This song immediately addresses depression and anxiety, loneliness and solitude in its first verse. How have these themes manifest themselves in your life, and how do you cope with them?
Archuleta: Being alone can be a really wonderful thing sometimes. Every day I love to have a moment where I can have my space and quiet, and let my thoughts really release the way I can’t seem to around others. But then there are moments where I wake up and my thoughts have taken control in a bad way saying I’m useless, there’s no point in getting out of bed, and I get scared to be alone because there are moments where it’s hard to get the right perspective when my thoughts are so convincing. Sometimes I am so down I can’t get myself around other people. But other times it’s what I need to know I’m not as horrible as I’m believing to be.
Sometimes I am so down I can’t get myself around other people. But other times it’s what I need to know I’m not as horrible as I’m believing to be.
Loneliness is all the more prevalent these days. How have you been getting by?
Archuleta: I think it’s important to still give yourself a routine of sorts. Giving yourself a checklist of things to do so you keep yourself busy and not let your mind turn inward so much. It could be exercising, reading, studying, FaceTime calls, watch a show, find new music, try writing or creating something. If you give yourself a variety of things, the monotony that heightens the sense of loneliness tends to lose its power.
So, you mentioned The Office... that’s my “safe show,” the one I always put on whenever I’m feeling low or depressed too. What do you think it is about that show that you, me, and millions of other folks still find so attractive?
Archuleta: Haha, well it’s one I’ve been able to enjoy with my sister and some friends. It’s one that is just random and helps you vicariously live through some terribly awkward and uncomfortable moments while learning how to laugh at it. It fits a lot of the mood of “OK, All Right” really.
What are your favorite Office episodes, if you have any?
Archuleta: Haha, while I’m not the best at remembering episodes and their content, and I’ll admit I’m not a binge watcher of the office or of TV in general, some funny ones have been where Michael has everyone do the movie in Threat Level Midnight, and then Diversity Day.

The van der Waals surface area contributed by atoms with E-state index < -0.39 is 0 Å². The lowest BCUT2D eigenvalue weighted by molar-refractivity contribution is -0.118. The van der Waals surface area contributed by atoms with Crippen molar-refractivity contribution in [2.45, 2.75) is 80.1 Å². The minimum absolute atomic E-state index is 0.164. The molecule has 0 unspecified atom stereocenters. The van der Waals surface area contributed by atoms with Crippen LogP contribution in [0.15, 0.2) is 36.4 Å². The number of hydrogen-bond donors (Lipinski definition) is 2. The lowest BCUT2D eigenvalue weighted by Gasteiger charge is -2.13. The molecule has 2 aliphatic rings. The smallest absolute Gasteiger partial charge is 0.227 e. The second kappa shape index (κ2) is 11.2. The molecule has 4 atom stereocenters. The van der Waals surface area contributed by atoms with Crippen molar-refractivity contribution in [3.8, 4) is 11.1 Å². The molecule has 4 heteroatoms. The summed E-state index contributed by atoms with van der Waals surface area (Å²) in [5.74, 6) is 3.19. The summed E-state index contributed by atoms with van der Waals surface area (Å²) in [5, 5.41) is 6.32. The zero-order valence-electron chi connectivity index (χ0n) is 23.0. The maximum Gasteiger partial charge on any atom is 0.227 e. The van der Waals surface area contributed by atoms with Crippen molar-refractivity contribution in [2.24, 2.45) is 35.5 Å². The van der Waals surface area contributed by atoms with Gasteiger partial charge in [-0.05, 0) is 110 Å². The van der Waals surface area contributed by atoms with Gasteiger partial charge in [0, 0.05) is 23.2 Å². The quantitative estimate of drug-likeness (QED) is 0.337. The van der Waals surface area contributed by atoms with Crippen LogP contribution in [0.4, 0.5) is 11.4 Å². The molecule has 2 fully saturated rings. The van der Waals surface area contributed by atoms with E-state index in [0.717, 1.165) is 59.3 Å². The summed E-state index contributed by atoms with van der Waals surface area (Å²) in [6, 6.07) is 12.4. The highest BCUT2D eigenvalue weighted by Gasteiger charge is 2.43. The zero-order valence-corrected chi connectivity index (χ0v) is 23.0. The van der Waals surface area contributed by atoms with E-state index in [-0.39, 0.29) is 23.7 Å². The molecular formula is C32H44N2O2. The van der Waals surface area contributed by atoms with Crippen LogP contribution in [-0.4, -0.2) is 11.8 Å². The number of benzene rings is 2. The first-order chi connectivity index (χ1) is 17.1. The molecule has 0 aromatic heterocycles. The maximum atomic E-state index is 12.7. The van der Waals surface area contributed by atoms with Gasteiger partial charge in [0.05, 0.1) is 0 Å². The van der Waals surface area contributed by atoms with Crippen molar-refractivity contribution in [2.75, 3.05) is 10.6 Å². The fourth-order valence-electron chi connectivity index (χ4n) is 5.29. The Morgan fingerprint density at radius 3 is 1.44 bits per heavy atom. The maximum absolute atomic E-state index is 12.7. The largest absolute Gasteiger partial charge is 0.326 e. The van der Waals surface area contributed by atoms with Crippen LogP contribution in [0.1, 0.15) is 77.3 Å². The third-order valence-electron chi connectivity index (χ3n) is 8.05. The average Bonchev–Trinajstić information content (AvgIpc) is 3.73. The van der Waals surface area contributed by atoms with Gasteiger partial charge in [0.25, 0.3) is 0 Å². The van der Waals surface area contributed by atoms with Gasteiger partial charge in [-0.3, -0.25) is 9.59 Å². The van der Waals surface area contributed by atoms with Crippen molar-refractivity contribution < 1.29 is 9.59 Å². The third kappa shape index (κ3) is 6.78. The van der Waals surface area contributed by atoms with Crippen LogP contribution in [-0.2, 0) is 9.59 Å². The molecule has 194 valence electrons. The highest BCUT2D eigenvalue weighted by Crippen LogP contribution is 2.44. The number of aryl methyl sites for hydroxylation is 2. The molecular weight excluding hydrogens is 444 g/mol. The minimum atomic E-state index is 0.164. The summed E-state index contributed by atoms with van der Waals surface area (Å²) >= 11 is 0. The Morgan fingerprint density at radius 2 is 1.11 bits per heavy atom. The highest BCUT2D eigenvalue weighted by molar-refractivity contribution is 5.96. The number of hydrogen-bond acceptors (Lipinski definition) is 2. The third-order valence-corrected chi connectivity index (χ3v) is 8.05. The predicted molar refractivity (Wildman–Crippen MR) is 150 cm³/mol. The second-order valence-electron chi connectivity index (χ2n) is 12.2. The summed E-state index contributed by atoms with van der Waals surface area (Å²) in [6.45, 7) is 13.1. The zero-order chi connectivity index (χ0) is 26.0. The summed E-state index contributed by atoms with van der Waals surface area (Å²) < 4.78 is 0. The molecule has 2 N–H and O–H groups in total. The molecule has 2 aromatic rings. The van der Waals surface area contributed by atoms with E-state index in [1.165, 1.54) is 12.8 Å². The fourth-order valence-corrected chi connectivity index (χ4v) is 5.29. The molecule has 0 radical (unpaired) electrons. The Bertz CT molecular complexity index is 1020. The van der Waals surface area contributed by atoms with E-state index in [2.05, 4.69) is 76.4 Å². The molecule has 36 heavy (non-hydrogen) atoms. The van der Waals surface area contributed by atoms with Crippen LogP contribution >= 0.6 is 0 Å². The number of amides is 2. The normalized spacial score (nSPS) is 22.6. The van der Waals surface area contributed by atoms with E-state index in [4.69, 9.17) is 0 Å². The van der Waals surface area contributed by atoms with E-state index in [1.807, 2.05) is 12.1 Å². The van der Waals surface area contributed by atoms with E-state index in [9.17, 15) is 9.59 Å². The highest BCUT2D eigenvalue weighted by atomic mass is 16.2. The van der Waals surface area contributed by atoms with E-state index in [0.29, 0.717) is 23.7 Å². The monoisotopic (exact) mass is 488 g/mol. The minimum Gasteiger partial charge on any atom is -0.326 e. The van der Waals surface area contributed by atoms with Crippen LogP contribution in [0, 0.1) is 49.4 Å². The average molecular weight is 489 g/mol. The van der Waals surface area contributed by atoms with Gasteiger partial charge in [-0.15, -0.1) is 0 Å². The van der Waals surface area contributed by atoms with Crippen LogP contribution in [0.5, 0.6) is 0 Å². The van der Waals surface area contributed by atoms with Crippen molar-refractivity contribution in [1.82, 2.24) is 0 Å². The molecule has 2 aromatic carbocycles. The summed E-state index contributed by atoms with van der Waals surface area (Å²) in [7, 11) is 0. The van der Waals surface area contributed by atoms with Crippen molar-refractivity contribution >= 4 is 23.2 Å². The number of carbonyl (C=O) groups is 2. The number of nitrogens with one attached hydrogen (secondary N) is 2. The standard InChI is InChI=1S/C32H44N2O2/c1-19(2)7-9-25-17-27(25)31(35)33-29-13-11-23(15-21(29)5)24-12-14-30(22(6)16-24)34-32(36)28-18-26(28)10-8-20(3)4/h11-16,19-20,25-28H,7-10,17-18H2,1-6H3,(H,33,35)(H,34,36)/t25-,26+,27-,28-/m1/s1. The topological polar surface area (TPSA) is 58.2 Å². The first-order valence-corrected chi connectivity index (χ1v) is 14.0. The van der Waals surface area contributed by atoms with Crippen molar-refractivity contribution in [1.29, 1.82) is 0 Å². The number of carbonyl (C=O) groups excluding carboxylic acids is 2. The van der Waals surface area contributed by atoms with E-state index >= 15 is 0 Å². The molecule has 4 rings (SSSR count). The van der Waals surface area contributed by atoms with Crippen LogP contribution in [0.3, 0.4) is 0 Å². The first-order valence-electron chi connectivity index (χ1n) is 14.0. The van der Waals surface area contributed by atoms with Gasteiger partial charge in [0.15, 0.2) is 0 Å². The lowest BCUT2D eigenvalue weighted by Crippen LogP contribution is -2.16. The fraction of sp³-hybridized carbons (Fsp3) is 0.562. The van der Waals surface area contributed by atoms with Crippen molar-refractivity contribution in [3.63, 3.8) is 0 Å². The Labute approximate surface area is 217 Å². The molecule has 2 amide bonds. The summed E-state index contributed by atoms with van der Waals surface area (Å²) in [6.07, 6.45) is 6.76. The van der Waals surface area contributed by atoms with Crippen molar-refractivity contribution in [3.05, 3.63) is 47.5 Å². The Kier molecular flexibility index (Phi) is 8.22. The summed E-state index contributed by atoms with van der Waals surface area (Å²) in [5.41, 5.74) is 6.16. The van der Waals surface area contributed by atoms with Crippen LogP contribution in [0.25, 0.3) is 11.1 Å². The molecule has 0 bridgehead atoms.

It’s funny because when you listen to the lyrics, they’re kind of like putting off the bad things by layering a veil of happiness on top. “It’s fine, I’m fine, okay, alright.” It’s the kind of thing I might tell my fiancée when I don’t want to talk about what’s really bugging me. Is this an intentional turn of phrase, or means of balancing the upbeat melody with a little more nuanced lyricism?
Archuleta: Haha, well it’s definitely meant to touch in both places that you’re talking about. It’s meant to be applied in a bunch of ways and scenarios.
This is your first release in quite some time. Why did you want to return with this song in particular? What about it makes it special, for you?
Archuleta: I wanted to do something that would be fun. I can get pretty serious with my songs even if they’re meant to be more positive, so I wanted to light the mood up a bit.
“OK, All Right” has this summery, cheerful vibe that reminds me a little bit of Imagine Dragons’ “On Top of the World” and a little bit of Bieber’s Purpose album. What were your sonic and musical inspirations behind this track?
Archuleta: I didn’t really look at anything specific with “OK, All Right.” I heard random sounds in my head and described them to Chantry (who produced the song and I co-wrote it with) as best as I could and he would find something that felt right. We let the mood of the song take it where it needed to. I just wanted it to be one you could move to. Other songs on the album were influenced a little by Khalid, Justin Bieber, Billie Eilish, and even Hillsong. But just bits and pieces of a sound here and a song there.
This music video is more than a little cute! How do you feel it intersects with the message of the song, and where (if at all) do you feel it diverges and makes a story all of its own?
Archuleta: Haha, well it’s meant to be pretty sarcastic and cheery to contradict the doom and gloom feelings it’s presenting. The whole story is told in the lyrics, and the video just acts it out. In the end after the frustrated moments, I’m all right with things and having a good time at my birthday.
What feelings does “OK, All Right” inspire for you, and what feelings do you hope it inspires in your listeners?
Archuleta: It inspires me to acknowledge that I’m not perfect and I get upset about things, but to not let them get to me and that I can find a way through it turning out okay. I hope listeners can feel the same thing.
What do you most want people to know about the David Archuleta of 2020?
Archuleta: I want them to know he’s someone who deals with feeling down and doubting himself and his own worth a lot, but still finds his way through it and has managed to be a happy person overall. That those negative feelings don’t have to decide the outcome, but can help you become stronger from the constant wrestle with them. They create a unique path and unique strengths that make us overcomers and also make life more fulfilling because of the battle.
Lastly, what artists are you listening to right now that you would recommend to our readers? Any new discoveries?
Archuleta: I actually really like some Billie Eillish songs. She’s unique, and is a true artist and singer. Her style may put people off, but she has connected to what she feels rather than trying to get approval by being like someone else. I love that and want to discover more of that in myself.
My other artist I love is Jonathan’s McReynolds. He is probably my favorite right as of lately because he is so real about his lyrics.
Stream: “OK, All Right” – David Archuleta